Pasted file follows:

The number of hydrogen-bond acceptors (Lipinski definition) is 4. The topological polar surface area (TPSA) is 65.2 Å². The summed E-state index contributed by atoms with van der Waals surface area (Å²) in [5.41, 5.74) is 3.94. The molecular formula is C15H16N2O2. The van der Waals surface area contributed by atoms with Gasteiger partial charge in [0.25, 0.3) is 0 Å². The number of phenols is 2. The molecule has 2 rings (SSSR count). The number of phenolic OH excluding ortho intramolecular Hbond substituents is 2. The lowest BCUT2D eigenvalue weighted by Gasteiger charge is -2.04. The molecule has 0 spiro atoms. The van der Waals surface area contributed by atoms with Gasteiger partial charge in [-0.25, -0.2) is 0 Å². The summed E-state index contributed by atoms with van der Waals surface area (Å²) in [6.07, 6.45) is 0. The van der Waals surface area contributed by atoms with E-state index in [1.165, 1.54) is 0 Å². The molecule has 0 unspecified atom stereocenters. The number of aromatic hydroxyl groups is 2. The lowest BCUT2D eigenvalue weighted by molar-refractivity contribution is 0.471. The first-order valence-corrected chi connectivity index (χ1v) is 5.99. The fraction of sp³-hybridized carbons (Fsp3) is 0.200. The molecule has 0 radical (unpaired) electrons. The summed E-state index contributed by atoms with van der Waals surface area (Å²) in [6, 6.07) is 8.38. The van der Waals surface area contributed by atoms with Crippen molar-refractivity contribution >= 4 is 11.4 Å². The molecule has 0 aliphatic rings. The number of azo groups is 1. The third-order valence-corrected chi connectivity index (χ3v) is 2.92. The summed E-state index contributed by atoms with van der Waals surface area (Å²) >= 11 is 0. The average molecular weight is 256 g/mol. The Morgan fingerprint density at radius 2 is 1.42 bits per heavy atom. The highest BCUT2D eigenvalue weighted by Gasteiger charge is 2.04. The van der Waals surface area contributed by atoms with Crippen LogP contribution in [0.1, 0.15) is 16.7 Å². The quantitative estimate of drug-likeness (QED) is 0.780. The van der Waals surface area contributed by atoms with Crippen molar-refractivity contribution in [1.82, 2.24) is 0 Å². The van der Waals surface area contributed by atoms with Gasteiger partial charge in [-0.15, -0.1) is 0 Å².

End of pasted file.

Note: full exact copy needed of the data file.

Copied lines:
The number of hydrogen-bond acceptors (Lipinski definition) is 4. The topological polar surface area (TPSA) is 65.2 Å². The summed E-state index contributed by atoms with van der Waals surface area (Å²) in [5.41, 5.74) is 3.94. The molecular formula is C15H16N2O2. The van der Waals surface area contributed by atoms with Gasteiger partial charge in [0.25, 0.3) is 0 Å². The number of phenols is 2. The molecule has 2 rings (SSSR count). The number of phenolic OH excluding ortho intramolecular Hbond substituents is 2. The lowest BCUT2D eigenvalue weighted by Gasteiger charge is -2.04. The molecule has 0 spiro atoms. The van der Waals surface area contributed by atoms with Gasteiger partial charge in [-0.25, -0.2) is 0 Å². The summed E-state index contributed by atoms with van der Waals surface area (Å²) in [6.07, 6.45) is 0. The van der Waals surface area contributed by atoms with E-state index in [1.165, 1.54) is 0 Å². The molecule has 0 unspecified atom stereocenters. The number of aromatic hydroxyl groups is 2. The lowest BCUT2D eigenvalue weighted by molar-refractivity contribution is 0.471. The first-order valence-corrected chi connectivity index (χ1v) is 5.99. The fraction of sp³-hybridized carbons (Fsp3) is 0.200. The molecule has 0 radical (unpaired) electrons. The summed E-state index contributed by atoms with van der Waals surface area (Å²) in [6, 6.07) is 8.38. The van der Waals surface area contributed by atoms with Crippen molar-refractivity contribution >= 4 is 11.4 Å². The molecule has 0 aliphatic rings. The number of azo groups is 1. The third-order valence-corrected chi connectivity index (χ3v) is 2.92. The summed E-state index contributed by atoms with van der Waals surface area (Å²) >= 11 is 0. The average molecular weight is 256 g/mol. The Morgan fingerprint density at radius 2 is 1.42 bits per heavy atom. The highest BCUT2D eigenvalue weighted by Gasteiger charge is 2.04. The van der Waals surface area contributed by atoms with Crippen LogP contribution in [0.1, 0.15) is 16.7 Å². The quantitative estimate of drug-likeness (QED) is 0.780. The van der Waals surface area contributed by atoms with Crippen molar-refractivity contribution in [1.82, 2.24) is 0 Å². The van der Waals surface area contributed by atoms with Gasteiger partial charge in [-0.15, -0.1) is 0 Å².